I admit that’s not very erudite but it was fun writing it and if it brought a smile to your face I’ve done my good deed for the day.

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Julie Rose

julierose60@gmail.com

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DISMAL

DISMAL

My guess is that once in a while everyone has a day when he feels as though the fates have conspired against him. In today’s parlance, “a bad hair day.” A day when he burns his morning toast, can’t find the keys to the car,  runs out of gas on his  way to work, discovers his secretary quit once he get s there, his six o’clock golf date is cancelled and when he finally gets home, he finds a note from his wife telling him his kid fell out of a tree and he should meet her at the hospital

Monday wasn’t quite that bad but it came close. First I discovered I had run out of coffee.  Gave some thought to dashing out to a local Starbuck’s but looked out the window. Cool, foggy, rain glistening on the streets. Scratch the coffee.  I then remembered today was the day of a command appearance at a grandchild’s school. If I must brave the elements I might as well leave a bit early and do some grocery shopping.  The meat for veal stew I wanted was not available nor would the butcher cut a chicken in sixteenths.

The gas tank was nearly empty and at the first station I stopped at the gas pump  was out of order. At the second station I slipped on the wet pavement, bumped my head on the car door and landed on the ground.  When I returned home my key would not fit in the door lock. It took four phone calls to report the broken lock to building management. Worse than dismal.

Onward, I tell myself   The “event,” –  a family sabbath celebration – was, as expected, beyond my capability to hear whatever was being said or sung.  However, the enthusiasm of the children was a delight to behold.  I return home – still can’t get in the door.  I head for the library to wile away some time in the hope the lock will be fixed in a hour or so. A book I’ve been  wanting to check out is not available.  I browse a bit, scan some magazines, and return home. Still no go.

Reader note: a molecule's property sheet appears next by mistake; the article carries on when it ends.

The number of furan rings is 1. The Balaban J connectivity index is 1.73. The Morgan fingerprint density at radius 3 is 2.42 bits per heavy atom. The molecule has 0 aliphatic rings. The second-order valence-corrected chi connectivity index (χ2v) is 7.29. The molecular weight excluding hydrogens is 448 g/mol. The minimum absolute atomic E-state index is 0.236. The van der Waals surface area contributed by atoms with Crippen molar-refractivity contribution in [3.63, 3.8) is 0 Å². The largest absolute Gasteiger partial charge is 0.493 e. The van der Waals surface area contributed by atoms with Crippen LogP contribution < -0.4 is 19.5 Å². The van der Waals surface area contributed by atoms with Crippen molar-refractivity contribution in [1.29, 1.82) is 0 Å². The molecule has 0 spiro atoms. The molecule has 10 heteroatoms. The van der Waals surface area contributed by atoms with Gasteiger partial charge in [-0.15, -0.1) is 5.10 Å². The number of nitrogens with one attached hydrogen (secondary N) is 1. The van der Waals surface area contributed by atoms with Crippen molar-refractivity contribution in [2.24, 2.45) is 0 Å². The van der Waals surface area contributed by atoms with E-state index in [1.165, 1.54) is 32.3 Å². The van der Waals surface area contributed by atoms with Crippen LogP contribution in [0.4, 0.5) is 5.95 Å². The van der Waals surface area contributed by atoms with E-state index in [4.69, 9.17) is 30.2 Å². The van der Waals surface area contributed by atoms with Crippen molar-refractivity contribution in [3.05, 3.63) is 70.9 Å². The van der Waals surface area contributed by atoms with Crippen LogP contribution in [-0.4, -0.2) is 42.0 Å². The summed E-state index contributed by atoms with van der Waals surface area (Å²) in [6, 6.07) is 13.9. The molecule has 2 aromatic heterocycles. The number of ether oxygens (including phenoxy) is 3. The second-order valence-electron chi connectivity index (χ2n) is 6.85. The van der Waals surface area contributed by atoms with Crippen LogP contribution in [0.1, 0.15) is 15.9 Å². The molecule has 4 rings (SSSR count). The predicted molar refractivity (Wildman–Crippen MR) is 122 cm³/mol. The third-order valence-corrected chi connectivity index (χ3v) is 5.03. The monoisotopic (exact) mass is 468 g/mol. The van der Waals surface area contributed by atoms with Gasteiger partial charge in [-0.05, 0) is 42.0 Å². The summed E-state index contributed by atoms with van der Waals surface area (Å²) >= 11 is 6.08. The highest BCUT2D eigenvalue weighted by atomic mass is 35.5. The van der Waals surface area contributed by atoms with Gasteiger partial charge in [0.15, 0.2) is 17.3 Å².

I give up and head for my daughter’s house where I’ll at least be able to have a cup of coffee that doesn’t cost five bucks and there’s a phone.  She’s home – offers some sympathy – and puts me to work making her dinner: not an easy thing to do in her spiceless kitchen. She informs me that when she did my last load of laundry she mistakenly used bleach when she should not have and two of my favorite tee-shirts are “a bit faded.”  My reward is a couple of grandchildren who are delighted I’m  there and we play gin rummy after dinner until I’m informed the door to my apartment has been fixed.

When I do enter my apartment, carrying two bags of groceries, and turn on the light what do you suppose happens?  It wouldn’t have surprised me if the light failed to come on but, no, the light was fine.  What wasn’t fine were several crickets scurrying under the refrigerator.  I call my son to ask him to bring me some insect repellent NOW. He’s not home. I hope the critters froze to death.

What’s the point of this?  It  reminds me that no matter how many little things go wrong in any one given day, there is always something that goes right for which I should be grateful. You might think of it this way:  “I’ll close the door on Dismal and open it to Fresh Air.”

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Julie Rose

Julierose60@gmail.com